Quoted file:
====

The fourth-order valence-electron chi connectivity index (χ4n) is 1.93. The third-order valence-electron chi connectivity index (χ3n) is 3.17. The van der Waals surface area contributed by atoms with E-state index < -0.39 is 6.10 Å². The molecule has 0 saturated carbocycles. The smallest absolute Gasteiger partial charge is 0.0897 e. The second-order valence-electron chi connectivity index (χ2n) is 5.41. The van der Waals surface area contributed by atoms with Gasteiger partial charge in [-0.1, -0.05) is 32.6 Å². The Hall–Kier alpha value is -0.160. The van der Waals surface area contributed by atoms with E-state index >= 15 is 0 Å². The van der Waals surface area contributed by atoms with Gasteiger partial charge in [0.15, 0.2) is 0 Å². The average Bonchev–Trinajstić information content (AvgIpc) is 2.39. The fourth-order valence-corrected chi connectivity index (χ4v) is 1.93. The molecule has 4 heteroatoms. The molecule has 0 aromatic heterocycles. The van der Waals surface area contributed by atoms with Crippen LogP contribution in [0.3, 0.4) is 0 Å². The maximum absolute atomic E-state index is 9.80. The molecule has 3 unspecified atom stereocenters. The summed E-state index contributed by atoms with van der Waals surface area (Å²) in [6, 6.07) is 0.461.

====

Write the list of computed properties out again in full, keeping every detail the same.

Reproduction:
The fourth-order valence-electron chi connectivity index (χ4n) is 1.93. The third-order valence-electron chi connectivity index (χ3n) is 3.17. The van der Waals surface area contributed by atoms with E-state index < -0.39 is 6.10 Å². The molecule has 0 saturated carbocycles. The smallest absolute Gasteiger partial charge is 0.0897 e. The second-order valence-electron chi connectivity index (χ2n) is 5.41. The van der Waals surface area contributed by atoms with Gasteiger partial charge in [-0.1, -0.05) is 32.6 Å². The Hall–Kier alpha value is -0.160. The van der Waals surface area contributed by atoms with E-state index >= 15 is 0 Å². The van der Waals surface area contributed by atoms with Gasteiger partial charge in [0.15, 0.2) is 0 Å². The average Bonchev–Trinajstić information content (AvgIpc) is 2.39. The fourth-order valence-corrected chi connectivity index (χ4v) is 1.93. The molecule has 4 heteroatoms. The molecule has 0 aromatic heterocycles. The van der Waals surface area contributed by atoms with Crippen LogP contribution in [0.3, 0.4) is 0 Å². The maximum absolute atomic E-state index is 9.80. The molecule has 3 unspecified atom stereocenters. The summed E-state index contributed by atoms with van der Waals surface area (Å²) in [6, 6.07) is 0.461.